Computer system 15 is typically a Digital Equipment Corporation PDP 11/23 minicomputer. After summing all of the data values at every reference point for sixteen revolutions, a division is performed to get the average. The data points of the compressor under test are compared with the reference data of an acceptable compressor to determine if predetermined limits are exceeded. This is done point by point for the 1024 points in the time plane and the 1024 points in the frequency plane. If there are enough data points that exceed the acceptable limits, a red light is turned on and indicates to the operator that the compressor is a reject. The number of above-limit data points needed to reject a pump depends on how tight the engineer wants the tolerances to be. Defective pumps are taken apart at the repair stand to see what is wrong. The computer system may provide a hard copy graphic display to pinpoint more precisely what the defect is and its location.
This automated diagnostic system and method of inspecting moving devices for internal defects is fast, uses only one test station, is more sensitive than a human operator, eliminates variations in judgment, and finds some defects not found by conventional testing. The frequency is not restricted to the audio and above-audio range and extends to ultrasonics.
While the invention has been particularly shown and described with reference to preferred embodiments thereof, it will be understood by those skilled in the art that the foregoing and other changes in form and details may be made therein without departing from the spirit and scope of the invention.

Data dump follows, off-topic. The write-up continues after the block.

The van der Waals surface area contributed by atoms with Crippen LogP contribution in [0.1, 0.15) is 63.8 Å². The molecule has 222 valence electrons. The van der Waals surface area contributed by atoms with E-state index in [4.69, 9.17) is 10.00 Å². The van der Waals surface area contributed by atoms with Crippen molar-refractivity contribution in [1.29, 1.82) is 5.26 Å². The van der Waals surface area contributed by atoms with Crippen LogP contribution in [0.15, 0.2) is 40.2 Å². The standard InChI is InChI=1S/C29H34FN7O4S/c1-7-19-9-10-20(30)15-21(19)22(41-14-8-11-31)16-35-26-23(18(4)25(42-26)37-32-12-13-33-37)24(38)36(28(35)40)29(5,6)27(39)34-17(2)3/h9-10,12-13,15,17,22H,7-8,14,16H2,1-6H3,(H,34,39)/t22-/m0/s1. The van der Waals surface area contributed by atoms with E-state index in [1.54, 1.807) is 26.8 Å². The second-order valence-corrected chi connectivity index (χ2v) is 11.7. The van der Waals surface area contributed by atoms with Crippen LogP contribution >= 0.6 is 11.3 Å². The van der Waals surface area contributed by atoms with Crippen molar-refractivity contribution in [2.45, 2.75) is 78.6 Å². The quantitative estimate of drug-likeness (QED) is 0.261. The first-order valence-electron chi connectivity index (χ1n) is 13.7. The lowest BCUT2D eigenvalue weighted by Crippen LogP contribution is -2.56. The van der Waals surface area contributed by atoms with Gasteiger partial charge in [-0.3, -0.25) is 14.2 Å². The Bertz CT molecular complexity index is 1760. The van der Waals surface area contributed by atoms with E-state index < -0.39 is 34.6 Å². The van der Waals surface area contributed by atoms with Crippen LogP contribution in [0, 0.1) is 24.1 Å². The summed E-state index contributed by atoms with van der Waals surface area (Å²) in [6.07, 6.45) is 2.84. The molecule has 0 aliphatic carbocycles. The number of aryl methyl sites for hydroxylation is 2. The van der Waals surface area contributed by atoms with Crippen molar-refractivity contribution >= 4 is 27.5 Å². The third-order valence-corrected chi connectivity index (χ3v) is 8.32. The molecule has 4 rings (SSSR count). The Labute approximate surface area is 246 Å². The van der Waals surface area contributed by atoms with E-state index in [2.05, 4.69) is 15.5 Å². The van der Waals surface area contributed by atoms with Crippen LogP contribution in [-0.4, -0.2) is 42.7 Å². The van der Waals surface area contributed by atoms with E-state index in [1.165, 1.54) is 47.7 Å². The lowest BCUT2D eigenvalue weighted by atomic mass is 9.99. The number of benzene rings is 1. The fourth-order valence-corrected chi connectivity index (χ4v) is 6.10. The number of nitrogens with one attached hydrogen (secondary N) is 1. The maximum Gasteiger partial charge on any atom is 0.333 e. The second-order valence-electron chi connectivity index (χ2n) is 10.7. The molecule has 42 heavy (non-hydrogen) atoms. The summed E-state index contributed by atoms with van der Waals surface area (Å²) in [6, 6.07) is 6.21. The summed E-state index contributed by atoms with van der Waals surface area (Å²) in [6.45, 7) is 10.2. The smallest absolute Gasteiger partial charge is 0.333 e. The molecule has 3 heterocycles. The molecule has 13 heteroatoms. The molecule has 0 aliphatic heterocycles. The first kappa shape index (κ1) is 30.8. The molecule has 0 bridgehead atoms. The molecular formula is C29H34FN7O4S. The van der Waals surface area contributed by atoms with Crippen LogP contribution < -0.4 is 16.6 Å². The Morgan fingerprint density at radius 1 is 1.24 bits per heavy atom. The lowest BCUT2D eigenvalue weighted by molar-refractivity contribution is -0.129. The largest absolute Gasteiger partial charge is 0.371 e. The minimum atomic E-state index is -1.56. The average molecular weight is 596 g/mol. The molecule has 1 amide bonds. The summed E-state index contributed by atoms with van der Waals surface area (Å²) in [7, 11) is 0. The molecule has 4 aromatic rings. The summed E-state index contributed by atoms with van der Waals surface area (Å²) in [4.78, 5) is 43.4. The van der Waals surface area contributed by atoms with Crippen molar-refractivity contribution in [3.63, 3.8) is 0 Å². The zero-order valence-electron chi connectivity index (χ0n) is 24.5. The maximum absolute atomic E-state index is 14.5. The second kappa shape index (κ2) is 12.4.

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|U.S. Classification||73/659, 340/680, 340/683, 73/660|
|International Classification||G01M99/00, G01N29/30, F04C28/28, G01N29/00, G01N29/12|
|Cooperative Classification||G01N29/12, G01N29/30, F04C28/28, F04C2270/12, G01N2291/2696, G01N29/4454|
|European Classification||G01N29/30, F04C28/28, G01N29/12, G01N29/44F|
|Mar 22, 1982||AS||Assignment|
Owner name: GENERAL ELECTRIC COMPANY, A NY CORP.
Free format text: ASSIGNMENT OF ASSIGNORS INTEREST.;ASSIGNORS:DARREL, BERNARD;CZECHOWSKI, JOSEPH III;REEL/FRAME:003989/0496
Effective date: 19820317
|May 26, 1987||FPAY||Fee payment|
Year of fee payment: 4
|Jan 10, 1989||PA||Patent available for license or sale|
|Sep 6, 1991||SULP||Surcharge for late payment|
|Sep 6, 1991||FPAY||Fee payment|
Year of fee payment: 8
|Sep 10, 1991||REMI||Maintenance fee reminder mailed|
|Sep 12, 1995||REMI||Maintenance fee reminder mailed|
|Feb 4, 1996||LAPS||Lapse for failure to pay maintenance fees|
|Apr 16, 1996||FP||Expired due to failure to pay maintenance fee|
Effective date: 19960207